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Drive 65 and Succeed with Team Process Goals
In virtually any field, you can succeed with your team if you focus on group process goals and “Drive 65.” Let me explain…
There are more than a few lessons that driving offers leaders.
First, dogs only bark at moving cars – if you aren’t doing anything, you won’t draw any attention or ridicule from the barkers and tire chasers in your industry.
Second, headlights are only blinding in the dark. Innovative ideas are always welcome in the light of strong organizations, but often paralyzing to those comfortable in the darkness of contentment.
But this third lesson is even more important for finding success…
Think “Drive 65,” and you will succeed with process goals.
Road trips always take longer when I travel with my family. But it is always more interesting, entertaining, and memorable when I am with them instead of driving alone.
When my family would pile into our Dodge Durango for a road trip, at least one of our kids would invariably ask “how long until we get there?”
My stock answer would be “That depends on you guys!”
Sometimes they would want to stop for snacks. Sometimes we would need to stop for restroom breaks. The destination wouldn’t change, but sometimes we had to adjust our route to see or do something unexpected along the way that added time to our journey…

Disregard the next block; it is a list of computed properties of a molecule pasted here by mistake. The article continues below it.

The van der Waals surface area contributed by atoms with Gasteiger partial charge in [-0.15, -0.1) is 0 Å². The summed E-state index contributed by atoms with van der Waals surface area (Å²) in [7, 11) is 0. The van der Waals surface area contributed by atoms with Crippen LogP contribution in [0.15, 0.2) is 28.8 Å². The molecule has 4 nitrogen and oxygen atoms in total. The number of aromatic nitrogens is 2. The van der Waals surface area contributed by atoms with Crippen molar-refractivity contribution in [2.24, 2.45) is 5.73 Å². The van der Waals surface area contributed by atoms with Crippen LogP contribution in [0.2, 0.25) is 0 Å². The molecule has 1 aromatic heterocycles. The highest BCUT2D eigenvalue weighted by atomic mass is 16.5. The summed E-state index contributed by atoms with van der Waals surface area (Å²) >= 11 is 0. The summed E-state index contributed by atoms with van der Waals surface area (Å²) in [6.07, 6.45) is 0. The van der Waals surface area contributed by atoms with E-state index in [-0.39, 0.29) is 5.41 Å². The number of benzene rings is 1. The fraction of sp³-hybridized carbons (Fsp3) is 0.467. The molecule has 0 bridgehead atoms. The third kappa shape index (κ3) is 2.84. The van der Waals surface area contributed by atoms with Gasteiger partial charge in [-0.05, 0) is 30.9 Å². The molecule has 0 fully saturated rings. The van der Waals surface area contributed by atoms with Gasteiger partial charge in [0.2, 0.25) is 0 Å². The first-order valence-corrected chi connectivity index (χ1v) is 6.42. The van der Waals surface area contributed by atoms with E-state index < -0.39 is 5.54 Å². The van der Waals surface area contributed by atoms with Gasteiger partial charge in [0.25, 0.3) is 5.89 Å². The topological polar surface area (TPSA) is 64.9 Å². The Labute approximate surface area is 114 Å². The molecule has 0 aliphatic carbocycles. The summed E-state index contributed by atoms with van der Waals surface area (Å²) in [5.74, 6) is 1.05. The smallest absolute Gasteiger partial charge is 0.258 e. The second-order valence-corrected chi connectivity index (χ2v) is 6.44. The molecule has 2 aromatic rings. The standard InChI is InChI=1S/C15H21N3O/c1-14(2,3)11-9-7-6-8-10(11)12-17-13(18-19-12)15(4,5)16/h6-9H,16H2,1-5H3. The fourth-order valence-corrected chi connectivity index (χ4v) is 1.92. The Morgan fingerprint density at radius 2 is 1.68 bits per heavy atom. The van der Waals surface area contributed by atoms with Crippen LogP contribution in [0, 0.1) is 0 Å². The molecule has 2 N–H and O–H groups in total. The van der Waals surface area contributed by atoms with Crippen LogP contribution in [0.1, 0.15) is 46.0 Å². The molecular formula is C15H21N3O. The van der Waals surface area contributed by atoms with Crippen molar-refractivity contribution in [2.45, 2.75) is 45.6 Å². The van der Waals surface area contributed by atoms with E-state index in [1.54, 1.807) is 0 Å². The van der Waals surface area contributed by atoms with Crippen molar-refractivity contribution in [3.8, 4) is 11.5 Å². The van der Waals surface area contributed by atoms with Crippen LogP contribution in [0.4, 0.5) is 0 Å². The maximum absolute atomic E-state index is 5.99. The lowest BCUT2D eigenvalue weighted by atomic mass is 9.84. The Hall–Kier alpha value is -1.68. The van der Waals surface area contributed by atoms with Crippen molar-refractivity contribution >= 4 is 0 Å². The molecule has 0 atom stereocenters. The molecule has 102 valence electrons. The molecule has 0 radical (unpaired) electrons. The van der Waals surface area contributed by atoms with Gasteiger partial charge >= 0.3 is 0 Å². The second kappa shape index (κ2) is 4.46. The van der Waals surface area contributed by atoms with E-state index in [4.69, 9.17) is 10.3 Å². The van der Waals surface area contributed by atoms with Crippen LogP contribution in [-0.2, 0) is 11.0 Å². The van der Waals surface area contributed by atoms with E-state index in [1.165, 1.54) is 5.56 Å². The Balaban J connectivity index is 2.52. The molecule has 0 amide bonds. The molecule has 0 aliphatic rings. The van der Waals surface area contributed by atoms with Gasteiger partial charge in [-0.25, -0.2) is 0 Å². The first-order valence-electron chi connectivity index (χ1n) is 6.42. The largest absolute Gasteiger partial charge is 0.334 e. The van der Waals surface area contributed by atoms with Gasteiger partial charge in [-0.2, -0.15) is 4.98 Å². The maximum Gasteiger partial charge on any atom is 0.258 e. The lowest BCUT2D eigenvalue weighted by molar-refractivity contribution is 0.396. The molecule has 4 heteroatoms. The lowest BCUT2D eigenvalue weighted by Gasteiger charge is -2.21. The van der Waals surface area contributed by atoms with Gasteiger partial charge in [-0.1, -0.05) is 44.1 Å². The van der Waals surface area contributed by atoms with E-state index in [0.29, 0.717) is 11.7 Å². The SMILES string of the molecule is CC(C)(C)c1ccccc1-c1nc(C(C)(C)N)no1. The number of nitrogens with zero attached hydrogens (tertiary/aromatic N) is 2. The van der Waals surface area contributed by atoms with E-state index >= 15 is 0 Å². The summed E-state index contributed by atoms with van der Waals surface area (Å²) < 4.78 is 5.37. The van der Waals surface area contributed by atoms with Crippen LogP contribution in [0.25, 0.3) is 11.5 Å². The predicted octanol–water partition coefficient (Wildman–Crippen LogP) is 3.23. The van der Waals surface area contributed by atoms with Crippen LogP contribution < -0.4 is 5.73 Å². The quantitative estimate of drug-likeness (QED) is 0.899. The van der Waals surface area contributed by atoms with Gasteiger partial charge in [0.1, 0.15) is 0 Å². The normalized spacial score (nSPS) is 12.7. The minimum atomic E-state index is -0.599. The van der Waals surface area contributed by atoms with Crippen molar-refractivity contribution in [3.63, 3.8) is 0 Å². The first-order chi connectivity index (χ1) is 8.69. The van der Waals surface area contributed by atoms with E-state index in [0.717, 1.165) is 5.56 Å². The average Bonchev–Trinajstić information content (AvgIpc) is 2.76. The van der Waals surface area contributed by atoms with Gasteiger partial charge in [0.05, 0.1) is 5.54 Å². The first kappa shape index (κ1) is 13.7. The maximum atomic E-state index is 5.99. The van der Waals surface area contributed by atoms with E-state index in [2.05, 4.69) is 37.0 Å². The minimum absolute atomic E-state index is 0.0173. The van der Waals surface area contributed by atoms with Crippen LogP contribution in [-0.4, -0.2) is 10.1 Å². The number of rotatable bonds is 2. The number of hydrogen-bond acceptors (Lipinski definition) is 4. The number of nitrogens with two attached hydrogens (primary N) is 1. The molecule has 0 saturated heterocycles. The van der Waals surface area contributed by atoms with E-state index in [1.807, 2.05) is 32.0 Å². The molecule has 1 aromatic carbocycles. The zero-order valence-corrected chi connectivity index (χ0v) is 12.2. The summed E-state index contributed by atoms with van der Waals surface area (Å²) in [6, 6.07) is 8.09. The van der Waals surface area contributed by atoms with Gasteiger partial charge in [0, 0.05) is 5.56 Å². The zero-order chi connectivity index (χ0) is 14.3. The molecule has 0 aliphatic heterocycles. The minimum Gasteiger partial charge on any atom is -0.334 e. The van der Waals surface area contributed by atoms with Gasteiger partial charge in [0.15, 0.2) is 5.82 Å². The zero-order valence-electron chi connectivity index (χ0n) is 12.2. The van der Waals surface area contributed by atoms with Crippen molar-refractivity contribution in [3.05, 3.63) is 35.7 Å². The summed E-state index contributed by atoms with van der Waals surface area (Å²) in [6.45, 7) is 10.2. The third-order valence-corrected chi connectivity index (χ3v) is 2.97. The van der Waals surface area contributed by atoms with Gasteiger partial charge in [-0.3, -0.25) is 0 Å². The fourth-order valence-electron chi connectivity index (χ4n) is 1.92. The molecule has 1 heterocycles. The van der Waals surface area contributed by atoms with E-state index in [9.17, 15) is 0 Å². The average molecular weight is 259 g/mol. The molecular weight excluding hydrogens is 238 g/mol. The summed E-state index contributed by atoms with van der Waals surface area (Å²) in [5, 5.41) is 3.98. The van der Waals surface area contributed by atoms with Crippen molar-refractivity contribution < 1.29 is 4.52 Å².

When we weren’t focused on the destination or getting to the next checkpoint on our map, it was much easier to get distracted by billboards or gas stations or other attractions.
And it occurred to me that our road trips were much like the journey of any team.
We always had a destination. Every great team starts with a compelling common goal.
But, as the “family leader,” I needed to do a better job of selling the vision of our destination – or at least the next checkpoint on our map - if I wanted them to be excited enough about it to forego the superfluous stops we often made.
Each of our family members in the vehicle either contributed to our getting there “on time and under budget,” or they were part of the reason that we would arrive much later than planned and with a little less in our bank account.
As a team leader, your first job is to decide on a destination and get the right people on your “team bus.” But unlike a family road trip or vacation, where the consequences of delays or budget or focus on a destination are usually insignificant, your organization’s success depends on the interactions and contributions of the people on your “team bus.”
Reaching your destination depends on their focused contributions and cohesive efforts.
So to get to your destination, I encourage you to “Drive 65.”
Your destination – your corporate or organizational vision - is likely a good distance from where you are now. Vision looks five years or so into the future to give you a desired destination, defines your values, and helps shape your decisions.